In Armenia, Aivazovsky was and is considered to be an Armenian painter as naturally as he is considered within Russia to be a Russian painter. The creative individuality and world perception of this great maritime master, with the help of his own national roots, were already connected during his lifetime with Armenian culture. It is necessary to say here that the national basis of art is most felt in formal and stylized principles, and in the expressiveness of the language. The artistic language of Aivazovsky, as well as of all Armenian painters of the 19th century, Stepan Nersesian, Gevorg Bashinjaghian, Panos Therlemezian, Vartkes Sureniants, and Stepan Agajanian, etc., was formed under the influence of the European and Russian academic schools. Armenian culture in general developed during the past century mainly out of Armenia in the cities with substantial Armenian populations – Tiflis, Constantinople, Cairo, Paris, Moscow, and Baku. As for native Armenia, its precarious political situation did not promote the appearance of centers of culture; none of the Armenian painters worked in their Motherland.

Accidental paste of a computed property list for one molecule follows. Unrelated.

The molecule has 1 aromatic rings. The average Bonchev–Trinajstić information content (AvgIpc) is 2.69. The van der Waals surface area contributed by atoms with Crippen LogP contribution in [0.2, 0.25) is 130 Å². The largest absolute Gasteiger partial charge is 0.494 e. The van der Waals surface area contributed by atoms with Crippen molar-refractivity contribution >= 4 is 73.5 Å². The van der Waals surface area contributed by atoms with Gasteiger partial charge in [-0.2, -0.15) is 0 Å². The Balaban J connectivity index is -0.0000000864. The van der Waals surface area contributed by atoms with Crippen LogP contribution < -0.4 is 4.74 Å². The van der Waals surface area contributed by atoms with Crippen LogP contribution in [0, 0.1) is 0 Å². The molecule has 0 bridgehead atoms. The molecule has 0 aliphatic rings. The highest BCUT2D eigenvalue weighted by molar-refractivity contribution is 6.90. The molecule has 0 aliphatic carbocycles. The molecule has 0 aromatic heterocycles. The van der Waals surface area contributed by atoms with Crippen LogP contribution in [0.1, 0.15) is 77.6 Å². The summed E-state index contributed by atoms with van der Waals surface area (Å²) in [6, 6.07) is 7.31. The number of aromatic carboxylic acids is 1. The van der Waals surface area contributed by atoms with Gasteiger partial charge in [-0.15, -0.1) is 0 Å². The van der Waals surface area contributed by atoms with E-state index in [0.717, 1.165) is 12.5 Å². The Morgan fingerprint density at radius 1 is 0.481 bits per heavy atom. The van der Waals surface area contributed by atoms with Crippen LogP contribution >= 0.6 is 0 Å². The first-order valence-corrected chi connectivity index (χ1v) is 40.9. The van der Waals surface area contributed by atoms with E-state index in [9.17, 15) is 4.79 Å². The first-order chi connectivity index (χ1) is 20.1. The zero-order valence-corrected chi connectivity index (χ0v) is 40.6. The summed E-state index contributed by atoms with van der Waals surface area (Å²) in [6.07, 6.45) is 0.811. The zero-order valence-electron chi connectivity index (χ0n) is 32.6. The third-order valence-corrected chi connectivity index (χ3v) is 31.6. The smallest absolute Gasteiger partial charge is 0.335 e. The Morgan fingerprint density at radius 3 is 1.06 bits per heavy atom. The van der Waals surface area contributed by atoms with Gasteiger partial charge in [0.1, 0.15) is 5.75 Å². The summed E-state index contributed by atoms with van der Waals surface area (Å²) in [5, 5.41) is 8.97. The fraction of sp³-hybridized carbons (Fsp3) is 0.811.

By looking at Aivazovsky’s creative work in general, one realizes that it is impossible to consider Armenian art and its historical development without referring to his role in it. Looking at Aivazovsky simply as a Russian painter, without taking into consideration the Armenian origin of his art, one cannot fully understand his creative individuality. Thus, whilst belonging to Russian culture, he must be said to belong equally to Armenian culture as well.